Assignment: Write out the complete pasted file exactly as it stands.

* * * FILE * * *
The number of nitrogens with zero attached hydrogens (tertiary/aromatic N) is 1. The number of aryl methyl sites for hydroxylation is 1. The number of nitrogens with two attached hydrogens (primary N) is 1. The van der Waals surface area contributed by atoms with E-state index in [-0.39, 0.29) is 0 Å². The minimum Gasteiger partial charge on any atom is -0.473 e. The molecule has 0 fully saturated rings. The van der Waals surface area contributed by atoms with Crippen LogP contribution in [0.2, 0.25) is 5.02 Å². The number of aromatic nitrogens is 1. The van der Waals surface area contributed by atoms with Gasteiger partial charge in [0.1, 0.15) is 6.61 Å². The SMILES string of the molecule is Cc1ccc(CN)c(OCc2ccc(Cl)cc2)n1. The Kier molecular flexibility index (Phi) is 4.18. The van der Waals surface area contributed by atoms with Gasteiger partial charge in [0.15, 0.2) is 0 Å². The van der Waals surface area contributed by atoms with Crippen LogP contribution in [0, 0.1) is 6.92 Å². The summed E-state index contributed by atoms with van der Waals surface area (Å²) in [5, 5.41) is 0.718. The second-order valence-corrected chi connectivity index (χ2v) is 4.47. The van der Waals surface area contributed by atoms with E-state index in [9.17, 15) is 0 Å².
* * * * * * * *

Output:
The number of nitrogens with zero attached hydrogens (tertiary/aromatic N) is 1. The number of aryl methyl sites for hydroxylation is 1. The number of nitrogens with two attached hydrogens (primary N) is 1. The van der Waals surface area contributed by atoms with E-state index in [-0.39, 0.29) is 0 Å². The minimum Gasteiger partial charge on any atom is -0.473 e. The molecule has 0 fully saturated rings. The van der Waals surface area contributed by atoms with Crippen LogP contribution in [0.2, 0.25) is 5.02 Å². The number of aromatic nitrogens is 1. The van der Waals surface area contributed by atoms with Gasteiger partial charge in [0.1, 0.15) is 6.61 Å². The SMILES string of the molecule is Cc1ccc(CN)c(OCc2ccc(Cl)cc2)n1. The Kier molecular flexibility index (Phi) is 4.18. The van der Waals surface area contributed by atoms with Gasteiger partial charge in [0.15, 0.2) is 0 Å². The van der Waals surface area contributed by atoms with Crippen LogP contribution in [0, 0.1) is 6.92 Å². The summed E-state index contributed by atoms with van der Waals surface area (Å²) in [5, 5.41) is 0.718. The second-order valence-corrected chi connectivity index (χ2v) is 4.47. The van der Waals surface area contributed by atoms with E-state index in [9.17, 15) is 0 Å².